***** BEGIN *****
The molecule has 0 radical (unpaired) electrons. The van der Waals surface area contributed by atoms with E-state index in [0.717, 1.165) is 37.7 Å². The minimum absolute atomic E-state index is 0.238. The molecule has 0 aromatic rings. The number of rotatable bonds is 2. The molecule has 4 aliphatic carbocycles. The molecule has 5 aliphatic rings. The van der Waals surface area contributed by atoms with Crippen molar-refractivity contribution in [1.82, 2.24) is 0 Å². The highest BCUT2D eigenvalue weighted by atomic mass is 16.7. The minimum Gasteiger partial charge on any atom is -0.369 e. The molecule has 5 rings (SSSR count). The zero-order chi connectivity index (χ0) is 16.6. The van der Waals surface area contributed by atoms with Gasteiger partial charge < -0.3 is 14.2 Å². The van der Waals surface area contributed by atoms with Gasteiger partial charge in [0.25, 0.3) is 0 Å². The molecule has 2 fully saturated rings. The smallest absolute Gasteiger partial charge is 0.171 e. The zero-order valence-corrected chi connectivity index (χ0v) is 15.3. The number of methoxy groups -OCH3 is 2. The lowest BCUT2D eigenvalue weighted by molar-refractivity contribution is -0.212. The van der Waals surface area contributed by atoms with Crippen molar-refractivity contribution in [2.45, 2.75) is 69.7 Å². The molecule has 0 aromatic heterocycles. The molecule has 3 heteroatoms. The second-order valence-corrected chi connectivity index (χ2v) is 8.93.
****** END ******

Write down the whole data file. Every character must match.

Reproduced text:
The molecule has 0 radical (unpaired) electrons. The van der Waals surface area contributed by atoms with E-state index in [0.717, 1.165) is 37.7 Å². The minimum absolute atomic E-state index is 0.238. The molecule has 0 aromatic rings. The number of rotatable bonds is 2. The molecule has 4 aliphatic carbocycles. The molecule has 5 aliphatic rings. The van der Waals surface area contributed by atoms with Crippen molar-refractivity contribution in [1.82, 2.24) is 0 Å². The highest BCUT2D eigenvalue weighted by atomic mass is 16.7. The minimum Gasteiger partial charge on any atom is -0.369 e. The molecule has 5 rings (SSSR count). The zero-order chi connectivity index (χ0) is 16.6. The van der Waals surface area contributed by atoms with Gasteiger partial charge < -0.3 is 14.2 Å². The van der Waals surface area contributed by atoms with Gasteiger partial charge in [0.25, 0.3) is 0 Å². The molecule has 2 fully saturated rings. The smallest absolute Gasteiger partial charge is 0.171 e. The zero-order valence-corrected chi connectivity index (χ0v) is 15.3. The number of methoxy groups -OCH3 is 2. The lowest BCUT2D eigenvalue weighted by molar-refractivity contribution is -0.212. The van der Waals surface area contributed by atoms with Crippen molar-refractivity contribution in [2.45, 2.75) is 69.7 Å². The molecule has 0 aromatic heterocycles. The molecule has 3 heteroatoms. The second-order valence-corrected chi connectivity index (χ2v) is 8.93.